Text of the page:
These summaries were prepared by McGuireWoods LLP lawyer Thomas E. Spahn. They are based on the letter opinions issued by the Virginia State Bar. Any editorial comments reflect Mr. Spahn's current personal views, and not the opinions of the Virginia State Bar, McGuireWoods or its clients. 
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23-Communicating with an Adversary - Miscellaneous

25-Dealing with Unrepresented People

77-Communicating with an Individual Adversary

Lawyers providing limited-scope representations should describe those limits in writing. Opposing counsel may communicate ex parte with such clients on matters outside the limited representation's scope. Such opposing counsel have no duty to ask third parties whether they are represented, but may not avoid the ex parte communication prohibition by "closing eyes to the obvious." Thus, opposing counsel dealing with a possibly unrepresented person who has filed a pleading likely to have been prepared by a lawyer should ask the person whether she is represented by a lawyer. Opposing counsel may not communicate with such a person unless the person indicates "that the representation has concluded" or unless the issue "to be discussed is clearly outside the scope of the limited-scope representation.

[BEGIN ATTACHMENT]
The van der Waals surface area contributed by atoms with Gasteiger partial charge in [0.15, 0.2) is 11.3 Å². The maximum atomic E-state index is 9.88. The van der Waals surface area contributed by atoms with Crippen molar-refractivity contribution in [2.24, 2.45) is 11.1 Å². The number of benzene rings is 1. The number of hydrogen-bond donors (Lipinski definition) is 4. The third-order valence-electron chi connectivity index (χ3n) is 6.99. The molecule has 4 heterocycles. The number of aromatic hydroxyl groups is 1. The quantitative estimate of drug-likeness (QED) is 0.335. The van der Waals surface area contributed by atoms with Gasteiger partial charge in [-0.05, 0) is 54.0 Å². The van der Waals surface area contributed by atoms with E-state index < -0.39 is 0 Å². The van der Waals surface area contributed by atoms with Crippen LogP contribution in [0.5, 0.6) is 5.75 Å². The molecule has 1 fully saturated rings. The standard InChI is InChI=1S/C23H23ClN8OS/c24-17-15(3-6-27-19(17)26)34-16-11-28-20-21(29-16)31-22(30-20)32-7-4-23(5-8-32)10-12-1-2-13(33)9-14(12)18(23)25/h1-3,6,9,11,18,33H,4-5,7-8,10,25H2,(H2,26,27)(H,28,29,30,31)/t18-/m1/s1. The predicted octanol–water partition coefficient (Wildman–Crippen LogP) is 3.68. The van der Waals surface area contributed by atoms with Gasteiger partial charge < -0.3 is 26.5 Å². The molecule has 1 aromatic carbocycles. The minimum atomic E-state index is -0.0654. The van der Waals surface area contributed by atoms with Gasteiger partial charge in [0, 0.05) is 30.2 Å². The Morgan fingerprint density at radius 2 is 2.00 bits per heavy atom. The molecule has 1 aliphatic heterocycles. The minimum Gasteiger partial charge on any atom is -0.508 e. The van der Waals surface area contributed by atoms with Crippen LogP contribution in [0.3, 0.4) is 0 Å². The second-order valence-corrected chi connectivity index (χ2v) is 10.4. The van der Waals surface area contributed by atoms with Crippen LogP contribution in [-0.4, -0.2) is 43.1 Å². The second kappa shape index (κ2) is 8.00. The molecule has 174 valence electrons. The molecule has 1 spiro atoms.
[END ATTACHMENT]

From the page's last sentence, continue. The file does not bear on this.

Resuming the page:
Copyright 2000, Thomas E. Spahn